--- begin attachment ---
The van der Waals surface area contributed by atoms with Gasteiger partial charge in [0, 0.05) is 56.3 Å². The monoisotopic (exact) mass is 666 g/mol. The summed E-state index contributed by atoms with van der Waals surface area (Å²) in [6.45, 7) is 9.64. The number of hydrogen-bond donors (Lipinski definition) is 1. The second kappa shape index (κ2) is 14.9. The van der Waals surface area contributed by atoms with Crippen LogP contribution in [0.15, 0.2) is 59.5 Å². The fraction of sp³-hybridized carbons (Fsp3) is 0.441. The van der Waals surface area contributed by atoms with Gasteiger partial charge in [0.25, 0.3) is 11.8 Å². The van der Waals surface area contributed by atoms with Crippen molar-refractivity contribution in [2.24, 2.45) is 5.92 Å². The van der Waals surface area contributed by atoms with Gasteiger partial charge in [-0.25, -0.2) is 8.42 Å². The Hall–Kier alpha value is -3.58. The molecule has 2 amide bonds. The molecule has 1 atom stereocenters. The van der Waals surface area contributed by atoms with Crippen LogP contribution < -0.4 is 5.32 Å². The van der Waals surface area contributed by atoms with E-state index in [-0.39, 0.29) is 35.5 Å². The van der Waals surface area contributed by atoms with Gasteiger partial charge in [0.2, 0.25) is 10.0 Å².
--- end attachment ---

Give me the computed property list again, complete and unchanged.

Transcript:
The van der Waals surface area contributed by atoms with Gasteiger partial charge in [0, 0.05) is 56.3 Å². The monoisotopic (exact) mass is 666 g/mol. The summed E-state index contributed by atoms with van der Waals surface area (Å²) in [6.45, 7) is 9.64. The number of hydrogen-bond donors (Lipinski definition) is 1. The second kappa shape index (κ2) is 14.9. The van der Waals surface area contributed by atoms with Crippen LogP contribution in [0.15, 0.2) is 59.5 Å². The fraction of sp³-hybridized carbons (Fsp3) is 0.441. The van der Waals surface area contributed by atoms with Gasteiger partial charge in [0.25, 0.3) is 11.8 Å². The van der Waals surface area contributed by atoms with Crippen molar-refractivity contribution in [2.24, 2.45) is 5.92 Å². The van der Waals surface area contributed by atoms with Gasteiger partial charge in [-0.25, -0.2) is 8.42 Å². The Hall–Kier alpha value is -3.58. The molecule has 2 amide bonds. The molecule has 1 atom stereocenters. The van der Waals surface area contributed by atoms with Crippen LogP contribution < -0.4 is 5.32 Å². The van der Waals surface area contributed by atoms with E-state index in [-0.39, 0.29) is 35.5 Å². The van der Waals surface area contributed by atoms with Gasteiger partial charge in [0.2, 0.25) is 10.0 Å².